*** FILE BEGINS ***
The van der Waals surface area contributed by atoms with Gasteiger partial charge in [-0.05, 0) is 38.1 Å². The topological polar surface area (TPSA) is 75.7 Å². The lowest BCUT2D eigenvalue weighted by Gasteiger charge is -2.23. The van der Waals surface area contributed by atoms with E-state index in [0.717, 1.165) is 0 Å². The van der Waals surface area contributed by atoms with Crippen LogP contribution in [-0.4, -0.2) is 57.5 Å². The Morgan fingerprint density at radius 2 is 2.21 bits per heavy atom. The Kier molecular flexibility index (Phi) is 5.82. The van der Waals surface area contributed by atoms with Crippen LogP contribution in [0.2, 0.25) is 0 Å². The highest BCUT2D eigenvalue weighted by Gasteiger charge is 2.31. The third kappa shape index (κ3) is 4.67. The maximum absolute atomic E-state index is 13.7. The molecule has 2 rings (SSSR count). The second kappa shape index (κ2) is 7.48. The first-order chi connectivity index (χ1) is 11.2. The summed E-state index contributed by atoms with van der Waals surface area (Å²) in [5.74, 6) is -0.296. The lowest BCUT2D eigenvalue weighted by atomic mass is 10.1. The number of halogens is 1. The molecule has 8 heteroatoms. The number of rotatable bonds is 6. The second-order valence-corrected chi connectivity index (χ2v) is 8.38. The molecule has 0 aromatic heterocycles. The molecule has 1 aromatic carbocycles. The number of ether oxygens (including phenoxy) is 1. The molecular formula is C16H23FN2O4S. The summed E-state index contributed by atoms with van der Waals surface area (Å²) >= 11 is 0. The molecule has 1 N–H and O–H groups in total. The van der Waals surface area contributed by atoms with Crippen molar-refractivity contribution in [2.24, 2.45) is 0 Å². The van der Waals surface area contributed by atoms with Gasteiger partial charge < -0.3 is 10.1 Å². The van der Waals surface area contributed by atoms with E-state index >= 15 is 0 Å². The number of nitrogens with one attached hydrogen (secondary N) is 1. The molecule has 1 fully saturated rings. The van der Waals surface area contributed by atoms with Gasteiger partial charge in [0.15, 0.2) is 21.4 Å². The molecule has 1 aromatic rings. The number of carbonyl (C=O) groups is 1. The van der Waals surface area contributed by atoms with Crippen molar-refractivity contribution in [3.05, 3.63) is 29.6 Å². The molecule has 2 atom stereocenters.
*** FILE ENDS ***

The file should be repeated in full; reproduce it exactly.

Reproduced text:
The van der Waals surface area contributed by atoms with Gasteiger partial charge in [-0.05, 0) is 38.1 Å². The topological polar surface area (TPSA) is 75.7 Å². The lowest BCUT2D eigenvalue weighted by Gasteiger charge is -2.23. The van der Waals surface area contributed by atoms with E-state index in [0.717, 1.165) is 0 Å². The van der Waals surface area contributed by atoms with Crippen LogP contribution in [-0.4, -0.2) is 57.5 Å². The Morgan fingerprint density at radius 2 is 2.21 bits per heavy atom. The Kier molecular flexibility index (Phi) is 5.82. The van der Waals surface area contributed by atoms with Crippen LogP contribution in [0.2, 0.25) is 0 Å². The highest BCUT2D eigenvalue weighted by Gasteiger charge is 2.31. The third kappa shape index (κ3) is 4.67. The maximum absolute atomic E-state index is 13.7. The molecule has 2 rings (SSSR count). The second kappa shape index (κ2) is 7.48. The first-order chi connectivity index (χ1) is 11.2. The summed E-state index contributed by atoms with van der Waals surface area (Å²) in [5.74, 6) is -0.296. The lowest BCUT2D eigenvalue weighted by atomic mass is 10.1. The number of halogens is 1. The molecule has 8 heteroatoms. The number of rotatable bonds is 6. The second-order valence-corrected chi connectivity index (χ2v) is 8.38. The molecule has 0 aromatic heterocycles. The molecule has 1 aromatic carbocycles. The number of ether oxygens (including phenoxy) is 1. The molecular formula is C16H23FN2O4S. The summed E-state index contributed by atoms with van der Waals surface area (Å²) >= 11 is 0. The molecule has 1 N–H and O–H groups in total. The van der Waals surface area contributed by atoms with Crippen molar-refractivity contribution in [2.24, 2.45) is 0 Å². The van der Waals surface area contributed by atoms with Gasteiger partial charge < -0.3 is 10.1 Å². The van der Waals surface area contributed by atoms with E-state index >= 15 is 0 Å². The number of nitrogens with one attached hydrogen (secondary N) is 1. The molecule has 1 fully saturated rings. The van der Waals surface area contributed by atoms with Gasteiger partial charge in [0.15, 0.2) is 21.4 Å². The molecule has 1 aromatic rings. The number of carbonyl (C=O) groups is 1. The van der Waals surface area contributed by atoms with Crippen molar-refractivity contribution in [3.05, 3.63) is 29.6 Å². The molecule has 2 atom stereocenters.